Cover

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Frontmatter

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Contents

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pp. vii-vii

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Introduction

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pp. 1-18

Following a squandered victory at St. Louis on April 28, 1949, rookie Tiger manager Red Rolfe recorded: "Poor pitching cost us a game in which we were leading 5 to 1. Once again we failed to do things as they should be done in the big leagues." The always candid and generally ...

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1949 Season

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pp. 19-108

Spring training for pitchers and catchers began at ten o'clock A.M. on March 1 at the Tiger complex in Lakeland, Florida. Red Rolfe's first speech was what one would expect from a taciturn person-brief. He told his players to be on the field in uniform at ten o'clock A.M. each day and in the hotel by midnight. And he emphasized the importance of avoiding sore arms and told them not to lie in the sun lest it interfere with ...

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1950 Season

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pp. 109-196

The Tigers had made impressive strides under freshman manager Red Rolfe in 1949, bettering their team performance by nine full games and playing at a highly respectable .565 winning percentage. For the first time since its pennant-winning season in 1945, Detroit had remained in the pennant race most of the season. Although aging, the starting rotation ranked among the best in the AL. Virgil Trucks had just enjoyed his finest season, winning nineteen and capturing the league leadership in strikeouts. The perennial ace Hal ...

Illustrations Gallery Pages 1.1-1.15

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pp. Gallery1-Gallery1

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1951 Season

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pp. 197-270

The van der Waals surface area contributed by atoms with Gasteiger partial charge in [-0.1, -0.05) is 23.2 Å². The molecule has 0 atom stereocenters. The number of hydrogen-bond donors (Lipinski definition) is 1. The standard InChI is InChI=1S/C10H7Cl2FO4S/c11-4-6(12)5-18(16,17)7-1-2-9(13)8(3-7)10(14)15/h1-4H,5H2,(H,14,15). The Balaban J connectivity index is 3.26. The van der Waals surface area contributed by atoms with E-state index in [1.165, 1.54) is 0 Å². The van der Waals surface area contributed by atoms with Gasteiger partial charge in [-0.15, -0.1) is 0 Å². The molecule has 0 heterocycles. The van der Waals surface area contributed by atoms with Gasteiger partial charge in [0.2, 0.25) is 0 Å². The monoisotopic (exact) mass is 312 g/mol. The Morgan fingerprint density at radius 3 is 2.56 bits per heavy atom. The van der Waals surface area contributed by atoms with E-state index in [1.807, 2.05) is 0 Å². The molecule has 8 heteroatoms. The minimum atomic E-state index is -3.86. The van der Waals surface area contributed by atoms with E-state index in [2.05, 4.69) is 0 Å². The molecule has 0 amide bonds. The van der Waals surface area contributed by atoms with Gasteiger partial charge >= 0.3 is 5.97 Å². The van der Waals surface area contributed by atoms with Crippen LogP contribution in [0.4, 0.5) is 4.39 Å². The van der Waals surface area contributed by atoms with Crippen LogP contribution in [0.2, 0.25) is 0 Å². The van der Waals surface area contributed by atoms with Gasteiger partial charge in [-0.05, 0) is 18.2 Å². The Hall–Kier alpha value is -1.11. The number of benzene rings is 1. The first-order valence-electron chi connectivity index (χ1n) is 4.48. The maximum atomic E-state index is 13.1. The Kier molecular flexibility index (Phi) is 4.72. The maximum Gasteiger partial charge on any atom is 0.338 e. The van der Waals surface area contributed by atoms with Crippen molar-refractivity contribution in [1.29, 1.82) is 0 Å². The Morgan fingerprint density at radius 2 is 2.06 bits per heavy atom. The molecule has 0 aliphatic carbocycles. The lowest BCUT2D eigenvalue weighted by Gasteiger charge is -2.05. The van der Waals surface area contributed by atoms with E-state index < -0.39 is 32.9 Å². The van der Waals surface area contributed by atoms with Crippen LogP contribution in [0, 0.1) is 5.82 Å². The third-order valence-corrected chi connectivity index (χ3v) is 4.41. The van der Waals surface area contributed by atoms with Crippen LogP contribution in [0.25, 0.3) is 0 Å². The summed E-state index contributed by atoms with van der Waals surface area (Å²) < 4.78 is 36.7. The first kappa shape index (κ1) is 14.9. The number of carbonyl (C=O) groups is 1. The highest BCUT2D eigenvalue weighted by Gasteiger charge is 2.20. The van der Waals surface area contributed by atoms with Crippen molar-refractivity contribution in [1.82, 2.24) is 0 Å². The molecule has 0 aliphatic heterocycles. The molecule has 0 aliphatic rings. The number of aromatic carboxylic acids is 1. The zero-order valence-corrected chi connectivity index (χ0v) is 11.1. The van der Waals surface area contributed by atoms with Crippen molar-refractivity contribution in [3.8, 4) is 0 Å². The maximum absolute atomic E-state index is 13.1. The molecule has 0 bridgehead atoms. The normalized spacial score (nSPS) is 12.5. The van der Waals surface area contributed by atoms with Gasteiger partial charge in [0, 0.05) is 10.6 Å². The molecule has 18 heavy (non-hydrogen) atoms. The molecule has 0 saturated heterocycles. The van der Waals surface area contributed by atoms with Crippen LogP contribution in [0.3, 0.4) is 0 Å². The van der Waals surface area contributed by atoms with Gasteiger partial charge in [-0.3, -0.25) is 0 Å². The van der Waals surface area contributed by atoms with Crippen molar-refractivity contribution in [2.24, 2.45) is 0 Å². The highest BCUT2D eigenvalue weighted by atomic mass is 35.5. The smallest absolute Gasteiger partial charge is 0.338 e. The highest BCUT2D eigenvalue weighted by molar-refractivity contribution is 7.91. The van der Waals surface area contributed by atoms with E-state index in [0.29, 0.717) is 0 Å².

Record attendance, multiple players enjoying career years, and a pennant- contending team assured that the cost of doing business would escalate and probably cause some player negotiating challenges. Red Rolfe had had a career managerial season too, earning him Manager of the Year honors in the AL. He inked his new one-year contract first, earning a salary estimated at forty thousand dollars and making his ...

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1952 Season

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pp. 271-308

In what was otherwise a dismal 1951 season, manager Rolfe had felt a bit of satisfaction as his disappointing Tigers achieved some degree of revenge by sweeping the Indians in a crucial three-game series late in September. "We helped the Yankees, sure," recognized Rolfe. "But mainly we got a measure of revenge. When Cleveland ...

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Epilogue

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pp. 309-312

Red Rolfe enjoyed a short three and a half seasons' run as a big league manager. In two and a half years he went from leading his team in a hot pennant race to a runner-up finish, in 1950, and being honored by the Sporting News as American League manager of the year to being an unemployed resident of New Hampshire. When he left ...

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Acknowledgments

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pp. 313-314

As I am unaware of any other major league manager who kept a journal throughout his tenure, it is a supreme gift to be given the opportunity to publish such a special historical document. I owe a great debt of gratitude to Don Randall, nephew of the main character in this story, for his trust and the privilege he has given me. The opportunity to read Red Rolfe's private recordings and feel his moments of pleasure and frustration was an uncommon reward for a...

Bibliography

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pp. 315-316

Index

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pp. 317-325